PMA / ILWU Negotiation Update
On the heels of a recent exchange of contract proposals between the PMA and the ILWU one thing is clear; rumors of negotiations being close to a final contract are untrue.
The posturing escalated on Friday with the PMA's decision to reduce the number of gangs (work crews) typically unloading vessels in Long Beach and Los Angeles from three to one to allow port terminals to reduce the number of containers clogging their facilities.
In response to the PMA's actions ILWU spokesman for the Local 13 Adana Ortega said "the time needed to work a ship in the two ports could increase from about two and a half days to between eight to ten days. This will surely back up port traffic here in Long Beach and Los Angeles."
The PMA contends the congestion worsened as a result of a November decision by the ILWU to reduce the number of yard crane operators within the terminals by two-thirds. Yard crane operators are crucial to efficient terminal operations as they move containers around within the terminals and unload / load them onto chassis. PMA spokesman Wade Gates said "the ILWU's action in removing qualified yard-crane operators is equivalent to a football coach sending out 10 players and no quarterback. It doesn't make sense to keep up the current pace of work because of the lack of room at the terminals. If a parking lot were full, you would clear out empty spaces before bringing in more cars. The same rule applies here."
While the agreement on health care issues in August 2014 offered hope for a timely and peaceful negotiation process, it's becoming more evident that labor staffing levels is the 'elephant in the room'. Citing a need to position themselves for the efficient handling of bigger ships and growing cargo volumes, ocean carriers and terminal operators are calling for labor level flexibility and increased automation in terminal operations. The challenge: investments in automation can only be achieved through a reduction in labor costs which comes at the expense of reduction in ILWU manpower.
Update ~ Federal Mediator Intervention
The ILWU and PMA have requested the assistance of a federal mediator in their contract talks that have been going on since May. The Federal Mediation and Conciliation Service (FMCS) said it would not release information regarding future meeting dates and locations or have any other comment on the status or substance of the negotiations.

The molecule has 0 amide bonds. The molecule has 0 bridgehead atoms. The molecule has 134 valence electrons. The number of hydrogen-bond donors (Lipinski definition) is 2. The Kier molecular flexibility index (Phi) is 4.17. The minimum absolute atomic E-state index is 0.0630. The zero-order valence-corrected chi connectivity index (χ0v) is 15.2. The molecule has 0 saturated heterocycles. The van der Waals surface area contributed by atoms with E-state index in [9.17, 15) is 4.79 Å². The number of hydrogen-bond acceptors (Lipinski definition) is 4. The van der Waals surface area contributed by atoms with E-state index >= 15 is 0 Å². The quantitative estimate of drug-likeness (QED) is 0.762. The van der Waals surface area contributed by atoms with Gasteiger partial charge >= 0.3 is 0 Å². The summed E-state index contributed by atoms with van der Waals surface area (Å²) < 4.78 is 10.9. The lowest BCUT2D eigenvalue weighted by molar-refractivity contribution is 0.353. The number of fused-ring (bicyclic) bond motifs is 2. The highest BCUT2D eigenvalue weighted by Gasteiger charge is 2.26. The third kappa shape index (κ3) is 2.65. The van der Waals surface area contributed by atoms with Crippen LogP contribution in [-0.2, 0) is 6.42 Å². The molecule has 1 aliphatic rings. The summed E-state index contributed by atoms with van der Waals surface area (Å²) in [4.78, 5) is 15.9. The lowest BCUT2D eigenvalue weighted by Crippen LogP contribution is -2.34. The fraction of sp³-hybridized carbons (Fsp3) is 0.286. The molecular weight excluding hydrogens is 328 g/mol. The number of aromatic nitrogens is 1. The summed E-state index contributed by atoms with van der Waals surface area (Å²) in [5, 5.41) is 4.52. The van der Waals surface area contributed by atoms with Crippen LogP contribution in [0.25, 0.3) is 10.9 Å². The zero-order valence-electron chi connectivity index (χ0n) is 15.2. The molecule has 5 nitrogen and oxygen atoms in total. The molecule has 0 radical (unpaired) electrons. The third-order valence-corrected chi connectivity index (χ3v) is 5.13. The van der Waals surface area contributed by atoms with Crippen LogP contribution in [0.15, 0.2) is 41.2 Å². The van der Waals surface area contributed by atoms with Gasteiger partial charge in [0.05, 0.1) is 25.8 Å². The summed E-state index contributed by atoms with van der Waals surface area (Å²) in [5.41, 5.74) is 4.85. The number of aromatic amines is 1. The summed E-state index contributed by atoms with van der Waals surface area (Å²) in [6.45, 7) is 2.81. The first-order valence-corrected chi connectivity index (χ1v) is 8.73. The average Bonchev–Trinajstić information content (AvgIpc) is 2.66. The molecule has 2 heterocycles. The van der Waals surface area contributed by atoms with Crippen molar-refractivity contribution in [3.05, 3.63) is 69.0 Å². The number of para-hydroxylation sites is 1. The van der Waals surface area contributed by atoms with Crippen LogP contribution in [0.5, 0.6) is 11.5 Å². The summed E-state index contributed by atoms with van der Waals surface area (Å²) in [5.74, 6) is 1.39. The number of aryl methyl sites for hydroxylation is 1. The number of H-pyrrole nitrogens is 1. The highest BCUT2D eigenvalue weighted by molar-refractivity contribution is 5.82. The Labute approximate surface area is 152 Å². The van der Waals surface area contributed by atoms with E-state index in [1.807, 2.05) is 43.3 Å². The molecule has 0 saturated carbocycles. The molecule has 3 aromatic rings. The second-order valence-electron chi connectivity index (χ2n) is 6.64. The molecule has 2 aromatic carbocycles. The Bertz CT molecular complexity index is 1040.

The FMCS only gets involved if both parties agree to mediation and the joint request for a mediator announced by the FMCS came after the PMA said last week that it was reducing number of longshoremen it was hiring to work on discharging and loading containerships in the ports of Los Angeles and Long Beach.
"In response to a joint request for assistance from the parties, collective bargaining between ILWU and PMA representatives will continue as soon as possible under the auspices of the Federal Mediation and Conciliation Service," said Allison Beck, acting director of the FMCS in a statement that was issued Monday evening. "We are prepared and ready to render prompt assistance. Deputy Director Scot Beckenbaugh, a senior FMCS mediator with extensive collective bargaining experience in this industry, has been assigned to help the parties bring these important negotiations to a mutually acceptable resolution."
"After the latest back-and-forth between the parties failed to resolve their differences, however, PMA has now agreed that outside intervention is necessary to bring the talks to conclusion, particularly given the ongoing impact of ILWU work slowdowns, which have disrupted cargo movement at the major West Coast ports of Tacoma, Seattle, Oakland, Los Angeles and Long Beach contract," the management group said on December 22.
PMA renewed that call on December 29, saying the ILWU had misrepresented the amount of progress in the talks and that "significant issues remain unresolved, including wages, pensions, jurisdiction and work rules."